on clusters of spawning herring and capelin in the coastal waters of the hall. Norton. In June-August they go to the mouth of the river. Yukon to feed salmon, and then return to the coastal area of ​​the hall. Norton for saffron cod (Seaman et al., 1986). Sometimes belugas rise along the river over long distances, up to 130 km from the mouth.

Studies of mitochondrial DNA have confirmed the existence of genetic differences between the Bristol and East Bering Sea groups (O'Corry-Crowe, Lowry, 1997). Whether they reach the level of interpopulation is not yet clear.

On the Russian side of the Bering Sea, in the Anadyr estuary and r. Anadyr, in the summer a separate group of belugas lives. Despite the fact that a significant part of the summer range of this beluga whale is located within the city of Anadyr, its biology has long remained poorly studied, and information about it was extremely general (Vinogradov, 1949, Kleinenberg et al., 1964). In the last decade, a significant contribution to the research of the Anadyr beluga whale was made by the employees of ChukotTINRO and the Institute of Oceanology named after P.P. Shirshova (Kirillova, Belkovich, 2000, Litovka, 2002, Litovka et al., 2002, 2006). According to these data, in the Anadyr estuary, belugas appear immediately after the ice has melted and remain until mid-October. In the summer, they were met at the mouths of large and medium rivers. In the river Anadyr animals were recorded 275 km from the mouth. By its tributaries - in the river. Great - more than 100 km in the river. Kanchalan - 45 km, in the river. Autotkul - 20 km from the mouth. The feeding periods for belugas in the Anadyr Estuary basin were 5 months: from early June to mid November. Beluga whales marked with satellite marks in the Anadyr estuary in early November passed along the coast of the northwestern part of the Anadyr Gulf to the Gulf of the Cross, from where they gradually moved to the area of ​​Cape Navarin with the approach of winter. This indicates that belugas whiting in the summer in the Anadyr estuary and in the western part of the Anadyr bay, including the hall. The cross, apparently, belongs to one population.

For a long time, almost no information was available on the autumn routes of beluga whales in the Pacific sector of the Arctic. Only the dates of their migrations from the southeastern part of the Beaufort Sea were known, and there were several detections of belugas migrating to the west at about. Herscheld in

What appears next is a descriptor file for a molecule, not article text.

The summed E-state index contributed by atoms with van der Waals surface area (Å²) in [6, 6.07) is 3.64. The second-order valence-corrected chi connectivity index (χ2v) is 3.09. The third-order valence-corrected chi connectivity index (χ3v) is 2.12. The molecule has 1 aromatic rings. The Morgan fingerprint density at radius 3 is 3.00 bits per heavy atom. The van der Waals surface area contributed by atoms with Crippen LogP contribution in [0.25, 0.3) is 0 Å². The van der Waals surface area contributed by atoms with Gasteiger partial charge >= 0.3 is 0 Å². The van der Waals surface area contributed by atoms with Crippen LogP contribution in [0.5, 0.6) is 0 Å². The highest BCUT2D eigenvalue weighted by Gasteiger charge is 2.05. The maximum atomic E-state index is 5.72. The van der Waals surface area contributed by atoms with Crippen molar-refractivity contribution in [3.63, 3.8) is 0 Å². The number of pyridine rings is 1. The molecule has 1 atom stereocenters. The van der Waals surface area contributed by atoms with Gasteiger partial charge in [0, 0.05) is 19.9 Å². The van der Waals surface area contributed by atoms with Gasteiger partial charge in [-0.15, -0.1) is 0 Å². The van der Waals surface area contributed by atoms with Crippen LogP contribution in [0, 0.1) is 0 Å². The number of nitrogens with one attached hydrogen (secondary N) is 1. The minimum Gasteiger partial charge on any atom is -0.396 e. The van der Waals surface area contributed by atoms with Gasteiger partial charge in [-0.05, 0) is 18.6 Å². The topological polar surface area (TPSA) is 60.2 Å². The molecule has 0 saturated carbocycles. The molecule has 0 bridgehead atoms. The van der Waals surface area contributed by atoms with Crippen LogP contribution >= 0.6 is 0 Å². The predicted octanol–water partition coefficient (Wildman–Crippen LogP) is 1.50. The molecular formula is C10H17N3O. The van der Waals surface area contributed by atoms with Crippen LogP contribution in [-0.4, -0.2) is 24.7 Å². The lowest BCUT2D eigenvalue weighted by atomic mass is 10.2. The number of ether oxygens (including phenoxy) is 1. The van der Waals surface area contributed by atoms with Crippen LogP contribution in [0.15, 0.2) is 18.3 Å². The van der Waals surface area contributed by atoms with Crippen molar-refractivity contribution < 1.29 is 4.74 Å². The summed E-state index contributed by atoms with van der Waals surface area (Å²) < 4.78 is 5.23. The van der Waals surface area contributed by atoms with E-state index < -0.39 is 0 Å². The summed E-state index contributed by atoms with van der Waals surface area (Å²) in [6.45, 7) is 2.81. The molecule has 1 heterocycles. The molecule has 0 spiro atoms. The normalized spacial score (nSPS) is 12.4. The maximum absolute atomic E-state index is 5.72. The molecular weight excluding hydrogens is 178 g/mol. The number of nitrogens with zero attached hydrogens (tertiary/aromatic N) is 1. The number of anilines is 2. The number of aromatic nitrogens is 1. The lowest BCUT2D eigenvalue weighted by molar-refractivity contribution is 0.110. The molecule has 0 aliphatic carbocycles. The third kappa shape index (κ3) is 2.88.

area of ​​Barrow Creek and near the ice edge (Johnson, 1979, Hazard, 1988). The ways of autumn migration were judged more by where there are no belugas than by their meetings. M. Fraker (Fraker, 1980) stated that the autumn migration of beluga whales has not been studied.

A series of accompanying studies related to the study of walruses and bowhead whales (Clarke and Moore, 1993) clarified the situation somewhat and showed that the autumn migration of most belugas to the Beaufort Sea and the Chukchi Sea takes place at the ice edge far from the coast. In the 80s. it was confirmed that belugas from the coastal regions of East Alaska and Canada migrate first to the north, to the ice edge, then turn west, cross the Beaufort Sea along the edge, and then turn southwest to the Chukchi Sea. The peak of autumn migration of belugas from the Beaufort Sea to the Chukchi Sea occurred in October (Ray et al., 1984, Hazard, 1988).

Satellite marking showed that autumn migration of belugas from the eastern part of the Beaufort Sea to the west begins in late August - early September (Richard et al., 1998a, Richard et al., 1998b, Richard et al., 2001). The routes of animals tagged in the Mackenzie estuary in September ran westward along the slope of the depths of the continental shelf, far from the shores of Alaska. At the same time, some of them migrated far to the north, about 75 ° C. sh., through pack ice. The importance of the fall of the depths during the autumn migration period was also confirmed by aviation research (Moore, 2000). In some areas of the Beaufort Sea, belugas sometimes lingered for a period of several days to a month, possibly for feeding (Richard et al., 1998a, 1998b). After leaving the Beaufort Sea, some belugas migrated to the northwestern region of the Chukchi Sea. Before heading south to the Bering Strait, they stayed for about a week in the area of ​​the Herald Trench (Richard et al., 1998a and 1998b). Beluga whales tagged in the eastern part of the Chukchi Sea began autumn migration much later than animals from the eastern part of the Beaufort Sea in October or November (Suydam et al., 2001).